Does anyone mind just taking about 5 mins to read over my essay and critique it? My target grade is 8 but I really need to work on my essay writing technique.

Compare how the poets present the effects of conflict in Exposure and one other poem.

Both Armitage’s ‘Remains’ and Owen’s ‘Exposure’ explore the physical and mental effects of fighting in war. Through a first-person perspective, both poems depict the true horrors of war that are hidden by propaganda. Both highlight the devastating effects of PTSD, an illness from which Owen himself experienced as a result of his time on the battlefield.

In ‘Remains’, Armitage’s choice of title is quite ambiguous and ironic, literally referring to the corpse of the dead looter, but also reflecting the persistent memories that haunt Armitage. The image of the man’s body physically ‘remains’ dead and is always in his killer’s mind. Armitage shows how these experiences can change your life completely, constantly living in fear and doubting yourself. Also, in ‘Exposure’ Owen’s pick of title shows ambiguity as it could explore the ‘exposure’ to the harsh weather, or the revelation of the true horrors of war. Owen’s poem suggests that through war men become vulnerable and the experiences they had in the trenches left them constantly on edge. The men were continually unprotected from the weather and enemy fire, leaving them in misery. Owen’s intentions may have been to give readers a sense of war that is truly unimaginable.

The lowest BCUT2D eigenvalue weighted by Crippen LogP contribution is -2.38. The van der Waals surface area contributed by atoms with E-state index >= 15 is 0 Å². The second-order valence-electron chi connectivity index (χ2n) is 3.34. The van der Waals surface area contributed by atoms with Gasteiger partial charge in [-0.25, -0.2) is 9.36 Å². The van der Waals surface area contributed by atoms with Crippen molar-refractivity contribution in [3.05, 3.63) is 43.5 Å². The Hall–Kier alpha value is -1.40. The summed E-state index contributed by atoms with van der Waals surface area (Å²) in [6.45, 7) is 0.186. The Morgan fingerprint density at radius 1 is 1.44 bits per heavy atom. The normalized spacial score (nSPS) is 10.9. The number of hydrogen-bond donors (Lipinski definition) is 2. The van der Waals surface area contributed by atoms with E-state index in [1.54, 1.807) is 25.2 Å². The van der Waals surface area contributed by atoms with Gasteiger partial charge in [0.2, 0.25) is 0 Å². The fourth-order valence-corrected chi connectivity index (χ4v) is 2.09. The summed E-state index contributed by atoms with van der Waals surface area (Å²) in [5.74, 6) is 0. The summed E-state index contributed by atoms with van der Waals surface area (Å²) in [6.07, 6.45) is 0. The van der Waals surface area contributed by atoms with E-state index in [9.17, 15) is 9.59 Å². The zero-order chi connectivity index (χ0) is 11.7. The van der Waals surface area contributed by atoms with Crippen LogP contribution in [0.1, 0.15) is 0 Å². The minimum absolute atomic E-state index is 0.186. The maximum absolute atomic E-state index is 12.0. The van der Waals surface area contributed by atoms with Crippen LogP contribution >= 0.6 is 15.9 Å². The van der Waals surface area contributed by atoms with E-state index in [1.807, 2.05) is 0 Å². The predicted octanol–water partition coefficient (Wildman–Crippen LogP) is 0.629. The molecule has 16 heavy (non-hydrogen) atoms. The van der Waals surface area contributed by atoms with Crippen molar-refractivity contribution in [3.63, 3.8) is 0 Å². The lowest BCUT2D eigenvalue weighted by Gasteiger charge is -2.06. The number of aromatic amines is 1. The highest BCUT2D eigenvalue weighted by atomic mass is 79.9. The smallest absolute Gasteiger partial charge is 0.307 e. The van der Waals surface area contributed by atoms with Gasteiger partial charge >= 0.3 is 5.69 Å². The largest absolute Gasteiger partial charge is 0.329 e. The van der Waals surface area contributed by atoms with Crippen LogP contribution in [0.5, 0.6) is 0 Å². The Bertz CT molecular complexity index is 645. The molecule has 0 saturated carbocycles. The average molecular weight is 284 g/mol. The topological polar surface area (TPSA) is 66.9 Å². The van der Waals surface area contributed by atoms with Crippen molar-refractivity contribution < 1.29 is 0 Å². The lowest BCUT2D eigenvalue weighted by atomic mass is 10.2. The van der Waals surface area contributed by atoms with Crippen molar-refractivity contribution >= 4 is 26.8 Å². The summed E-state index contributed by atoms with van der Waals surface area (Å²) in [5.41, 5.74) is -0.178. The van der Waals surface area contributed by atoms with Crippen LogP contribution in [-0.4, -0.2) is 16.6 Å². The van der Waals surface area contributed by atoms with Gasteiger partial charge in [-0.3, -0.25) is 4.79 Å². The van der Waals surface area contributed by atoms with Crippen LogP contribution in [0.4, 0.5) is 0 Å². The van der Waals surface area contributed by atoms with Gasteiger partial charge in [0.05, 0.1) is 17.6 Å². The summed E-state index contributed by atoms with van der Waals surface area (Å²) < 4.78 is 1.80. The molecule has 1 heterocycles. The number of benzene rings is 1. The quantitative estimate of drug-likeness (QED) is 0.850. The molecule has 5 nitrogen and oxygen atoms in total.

Furthermore, in ‘Remains’ Armitage uses the confusion the soldiers had and reflects it within his poem; ‘Probably armed, possibly not.’ This unveils how the soldiers were let conflicted even after the war had ended. Armitage repeats this within the poem reminding the reader of a stutter, from which could have been caused by the trauma of war. Armitage explores how the conflict has affected the soldiers in a mental form for the rest of their lives, leaving them forever conflicted. However, Owen gives the impression that although so much was promised for the soldiers the government never did fulfil their pledges, leaving soldiers alone during the war. At the end of every other stanza, Owen uses ‘but nothing happens’ to constantly remind the reader that these soldiers were uneasy about their safety and wellbeing. The repetition reflects the way that the soldiers themselves felt during the conflict and how it has impacted their way of thinking even after it has ended. The word ‘nothing’ implies the feeling the soldiers felt once they’d returned home and is ironic as although the soldiers may have felt nothing was happening, they were slowly but surely dying.